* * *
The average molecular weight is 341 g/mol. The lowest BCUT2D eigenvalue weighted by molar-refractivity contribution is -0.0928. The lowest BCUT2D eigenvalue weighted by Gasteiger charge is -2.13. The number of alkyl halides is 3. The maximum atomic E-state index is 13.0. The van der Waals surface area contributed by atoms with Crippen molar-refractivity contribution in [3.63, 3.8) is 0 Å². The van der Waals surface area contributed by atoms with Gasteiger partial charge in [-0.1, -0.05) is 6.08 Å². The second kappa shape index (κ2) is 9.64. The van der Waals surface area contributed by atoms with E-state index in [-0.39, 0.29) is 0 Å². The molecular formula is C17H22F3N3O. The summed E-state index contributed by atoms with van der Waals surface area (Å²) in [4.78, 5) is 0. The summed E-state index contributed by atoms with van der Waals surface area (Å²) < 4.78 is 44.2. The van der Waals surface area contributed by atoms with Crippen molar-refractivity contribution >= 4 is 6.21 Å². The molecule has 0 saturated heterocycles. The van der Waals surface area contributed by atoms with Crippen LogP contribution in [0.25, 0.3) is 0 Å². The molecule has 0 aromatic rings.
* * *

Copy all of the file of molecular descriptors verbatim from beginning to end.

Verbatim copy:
The average molecular weight is 341 g/mol. The lowest BCUT2D eigenvalue weighted by molar-refractivity contribution is -0.0928. The lowest BCUT2D eigenvalue weighted by Gasteiger charge is -2.13. The number of alkyl halides is 3. The maximum atomic E-state index is 13.0. The van der Waals surface area contributed by atoms with Crippen molar-refractivity contribution in [3.63, 3.8) is 0 Å². The van der Waals surface area contributed by atoms with Gasteiger partial charge in [-0.1, -0.05) is 6.08 Å². The second kappa shape index (κ2) is 9.64. The van der Waals surface area contributed by atoms with E-state index in [-0.39, 0.29) is 0 Å². The molecular formula is C17H22F3N3O. The summed E-state index contributed by atoms with van der Waals surface area (Å²) in [4.78, 5) is 0. The summed E-state index contributed by atoms with van der Waals surface area (Å²) < 4.78 is 44.2. The van der Waals surface area contributed by atoms with Crippen molar-refractivity contribution >= 4 is 6.21 Å². The molecule has 0 saturated heterocycles. The van der Waals surface area contributed by atoms with Crippen LogP contribution in [0.25, 0.3) is 0 Å². The molecule has 0 aromatic rings.